Mark Speight: Popular children's TV presenter
Tuesday 15 April 2008
Mark Speight was one of Britain's most popular children's television presenters. Since its launch in 1994 he had hosted SMart, the CBBC show that teaches young viewers how to create pieces of art using everyday objects and arts and crafts tools. He also opened up the SMart surgery to tackle viewers' art problems, and celebrities such as Harry Hill and Vic Reeves appeared on the programme to talk about their favourite artists and to share tips.
Speight had inherited his family's artistic streak – his grandfather was a painter and his mother an art teacher. "I was a slow learner at school," he admitted. "My teachers were almost like, 'Why do you want to be an artist?' But it's a good way of communicating. I really wanted to be a cartoonist and just stumbled into TV. I was helping with a TV set and got wind of an audition for SMart."
One of Speight's original co-presenters was Zoë Ball, but his longest-running on-screen partner was Kirsten O'Brien, who continued to host the programme with Speight until he announced his departure two months ago, saying that he could not continue with the show after the "tragic loss" of his fiancée, the actress and model Natasha Collins, who died in January.
Born in Seisdon, Staffordshire, in 1965, Speight was educated privately for a year at Tettenhall College, Wolverhampton, but moved at the age of 12 to the nearby Regis School (now the King's School), where he was bullied. "Suddenly, I was thrust into a comprehensive," he explained. "I turned up with a briefcase and a perfect uniform and, by the end of the first day, I had had most of it stolen." He eventually found a way to counter the bullies by becoming the class clown and responding to their taunts with humour.
Speight attended Bilston Art School, Wolverhampton, and – following a string of jobs that included being a male au pair – gained a degree in art, graphic design and business studies from the American College, London.
Shortly after landing a presenter's role on SMart, he became the host-cum-title character of the ITV Saturday-morning children's show Scratchy & Co (1995-98), which won a Royal Television Society award. He was particularly memorable for his sky-blue jacket with cloud prints and a rubber blond wig that made him look like the futuristic, computer-generated 1980s TV character Max Headroom.
Speight then hosted Name That Toon (1996-97), a quiz show in which two teams of children answered questions on cartoons, and was seen as the Abominable No Man, alongside the madcap children's presenter Timmy Mallett, in Timmy Towers (1997-2000); he also designed the programme's title sequence.
In the children's game-show See It Saw It (1999-2001), he played an indecisive monarch ruling over the kingdom of Much Jollity-on-the-Mirth and met Natasha Collins, who acted See, one of the court jesters in the first series, before she was badly injured in a car accident. Then, he hosted the fantasy game-show Beat the Cyborgs (2003-04).
Throughout this time, Speight presented various SMart spin-offs – SMart on the Road (1999-2001), travelling around Britain to help people with projects such as decorating a room, SMart Africa (2003), filmed on location for a BBC Africa Week, and SMarteenies, aimed at younger children and screened on the CBeebies channel. He and Kirsten O'Brien also trained as lumberjacks for an episode of Bring It On (2003), a show that set challenges for CBBC presenters.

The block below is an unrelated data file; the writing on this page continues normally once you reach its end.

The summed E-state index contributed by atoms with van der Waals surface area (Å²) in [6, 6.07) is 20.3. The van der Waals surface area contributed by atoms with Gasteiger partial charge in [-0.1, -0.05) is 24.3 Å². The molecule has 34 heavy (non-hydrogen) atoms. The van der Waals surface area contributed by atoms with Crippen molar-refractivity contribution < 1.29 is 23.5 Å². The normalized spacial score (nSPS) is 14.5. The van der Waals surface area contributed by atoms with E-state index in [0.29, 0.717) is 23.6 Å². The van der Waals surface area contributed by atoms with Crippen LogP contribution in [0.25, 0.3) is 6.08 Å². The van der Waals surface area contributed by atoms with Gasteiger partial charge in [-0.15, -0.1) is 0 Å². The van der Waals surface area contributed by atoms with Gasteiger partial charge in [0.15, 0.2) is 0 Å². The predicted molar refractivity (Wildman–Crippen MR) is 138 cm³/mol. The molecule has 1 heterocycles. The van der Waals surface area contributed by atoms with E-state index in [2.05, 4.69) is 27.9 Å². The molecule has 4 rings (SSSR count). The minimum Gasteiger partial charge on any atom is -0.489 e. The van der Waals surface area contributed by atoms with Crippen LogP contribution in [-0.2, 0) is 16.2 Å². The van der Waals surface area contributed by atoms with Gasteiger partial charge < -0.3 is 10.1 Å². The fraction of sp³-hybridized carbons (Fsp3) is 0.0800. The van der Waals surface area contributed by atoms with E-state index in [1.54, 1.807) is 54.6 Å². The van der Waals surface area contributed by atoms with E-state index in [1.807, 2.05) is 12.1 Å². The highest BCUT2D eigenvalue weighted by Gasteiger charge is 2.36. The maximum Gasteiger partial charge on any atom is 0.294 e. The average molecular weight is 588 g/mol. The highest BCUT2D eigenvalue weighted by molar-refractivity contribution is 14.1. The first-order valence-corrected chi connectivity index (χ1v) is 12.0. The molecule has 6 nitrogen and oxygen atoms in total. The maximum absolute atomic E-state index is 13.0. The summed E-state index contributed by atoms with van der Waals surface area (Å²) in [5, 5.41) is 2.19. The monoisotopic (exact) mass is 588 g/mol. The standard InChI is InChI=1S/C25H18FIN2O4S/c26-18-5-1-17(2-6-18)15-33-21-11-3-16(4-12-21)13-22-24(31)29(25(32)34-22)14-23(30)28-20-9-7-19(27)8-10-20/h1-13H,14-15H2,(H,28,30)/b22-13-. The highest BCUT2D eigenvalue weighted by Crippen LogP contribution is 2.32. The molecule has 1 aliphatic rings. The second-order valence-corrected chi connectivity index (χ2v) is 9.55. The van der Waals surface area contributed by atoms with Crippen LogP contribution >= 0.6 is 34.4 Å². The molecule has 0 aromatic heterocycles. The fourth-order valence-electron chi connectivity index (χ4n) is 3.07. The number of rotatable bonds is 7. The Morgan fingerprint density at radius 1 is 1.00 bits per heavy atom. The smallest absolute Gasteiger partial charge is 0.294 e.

In a multi-channel age, Speight was a multi-channel presenter – and had a high profile among young audiences. In The Toon Room, for the Children's Channel, he taught youngsters to draw cartoons, and, for Discovery Kids, he presented History Busters (2002-04), an amusing look at important events and people – dressing as a pirate, for instance, to demonstrate how to be a buccaneer and as Sherlock Holmes to investigate the techniques of Victorian detectives. The series won a Royal Television Society award in 2003.
He also helped Rolf Harris to create a huge version of Constable's The Hay Wain in Trafalgar Square for the live programme Rolf on Art – The Big Event (2004). Speight subsequently joined Harris in the grounds of Edinburgh Castle for a similar project, with Da Vinci's Mona Lisa, in the same series (2005). Last year, Speight himself hosted the Müller Big Art Project live on Comic Relief – The Big One, in which people from all over Britain contributed to 54 canvasses that made up a recreation of Holbein's painting of Henry VIII in Trafalgar Square.
In 2005, Speight was among celebrities pitted against each other in the ring in Celebrity Wrestling, a Saturday-evening ITV show intended to reflect the glitz and razzmatazz of American wrestling. After breaking a finger on his right hand during filming, the left-handed Speight – who fought as "The Quickdraw Kid" – observed: "I didn't realise the show was going to be so full-on."
Alongside his television work, Speight toured with his "Speight of the Art" children's workshops and was credited by many aspiring young artists as being an inspiration. He also appeared in Cameron Mackintosh's short-lived West End musical production of Moby Dick (Piccadilly Theatre, 1992) and designed the programme illustrations.
For the past two years, he had played Buttons in Cinderella pantomimes in Broxbourne and Rickmansworth, Hertfordshire, inviting children to go on stage and draw a pantomime character. Speight was also president of the Muscular Dystrophy Campaign.
Mark Warwick Fordham Speight, television presenter: born Seisdon, Staffordshire 6 August 1965; died London c7 April 2008.
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